This is a compilation of good and recent commentary on the ongoing Greek/Eurozone crisis (starting from the negotiation of the current agreement, 13 July 2015). I'll update from time to time (and please feel free to tweet me suggestions). Note that I do not necessarily "agree" with the arguments in each reading, but I think each makes an important argument that those wanting to understand the crisis and its future should take seriously.
"The Agreekment that Could Break Europe" by Harris Mylonas: Argues that the current crisis has exposed the 'dual integration crisis: European and national' troubling Europe today.
"Saving Greece, Saving Europe" by Barry Eichengreen. Economist criticizes the German position on the latest agreement for creating an economic and political disaster.
"Greece should seize Germany's botched offer of a velvet Grexit" by Ambrose Evans-Pritchard. Another article critical of the new agreement.
"Greek Crisis: A Fundamental Political-Economic Trilemma" by Erik Tillman (sorry!). Argues that the Eurozone will either need to embrace deeper political integration or break up to escape its current predicament.
"Finland Shows Why Many Europeans Think Americans are Wrong about the Euro" by Neil Irwin. Makes the argument (by Finnish Finance Minister Alexander Stubb) about the political importance of the euro for many smaller, peripheral countries like Finland.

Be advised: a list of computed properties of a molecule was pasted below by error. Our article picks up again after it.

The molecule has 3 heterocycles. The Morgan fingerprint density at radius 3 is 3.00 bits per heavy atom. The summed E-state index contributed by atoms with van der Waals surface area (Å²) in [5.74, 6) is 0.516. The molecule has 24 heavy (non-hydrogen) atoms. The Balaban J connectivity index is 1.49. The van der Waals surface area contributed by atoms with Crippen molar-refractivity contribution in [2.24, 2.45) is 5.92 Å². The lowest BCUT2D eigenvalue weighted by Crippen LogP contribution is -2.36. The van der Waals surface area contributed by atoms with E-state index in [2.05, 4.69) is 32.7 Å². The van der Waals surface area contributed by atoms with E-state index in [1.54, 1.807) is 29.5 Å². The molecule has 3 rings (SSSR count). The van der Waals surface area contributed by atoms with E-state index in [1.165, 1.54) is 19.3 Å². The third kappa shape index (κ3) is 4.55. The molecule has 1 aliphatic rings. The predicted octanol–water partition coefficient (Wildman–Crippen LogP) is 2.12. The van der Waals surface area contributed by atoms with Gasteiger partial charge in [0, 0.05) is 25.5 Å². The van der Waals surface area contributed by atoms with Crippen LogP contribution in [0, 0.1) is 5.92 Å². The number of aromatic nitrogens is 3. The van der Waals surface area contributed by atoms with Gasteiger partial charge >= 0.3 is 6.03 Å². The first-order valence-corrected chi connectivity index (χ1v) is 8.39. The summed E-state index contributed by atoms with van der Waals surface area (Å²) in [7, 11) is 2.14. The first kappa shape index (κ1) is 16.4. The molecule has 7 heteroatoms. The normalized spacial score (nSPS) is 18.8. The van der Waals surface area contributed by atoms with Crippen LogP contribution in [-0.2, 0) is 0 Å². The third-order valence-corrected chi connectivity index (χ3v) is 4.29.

"Finland is the poster child for why the euro doesn't work" by Matt O'Brien. A rebuttal of sorts to Irwin's piece. A comparison to non-euro Sweden shows that using the euro gave Finland no real advantage during the early years but has substantially hurt it since 2008.
"There is more to the Eurozone than the division between 'North' and 'South'" by Daniel Kral. Notes that post-communist Eurozone members have been strongly opposed to Greek bailouts due to their own political-economic conditions and experiences with adopting the euro.
"This is what economists don't understand about the euro--or the US dollar" by Kathleen McNamara. Argues, with evidence drawn from US political-economic history, that currency and fiscal unions are forged through contentious political compromises.
"Moving on from the euro" by Kevin O'Rourke. Argues that the euro is fundamentally flawed, and it would be better to end the project since the political will to make the necessary reforms is absent.
"This is why the current eurozone plan is going to fail" by Sheri Berman. Argues that the core problem is that the Greek state lacks the legitimacy to effectively tax its citizens, and the current agreement (if anything) will make that problem worse.
"The left must put Britain's EU withdrawal on the agenda" by Owen Jones. Argument by a left-wing commentator that the EU has become too incompatible with social democratic goals to justify continuing membership.
"It's time to end the Eurosceptic illusion" by Cas Mudde. Argues that the EU is fundamentally a neo-liberal and transnational project, so those on the left must come to terms with what this means rather than offering false promises to voters.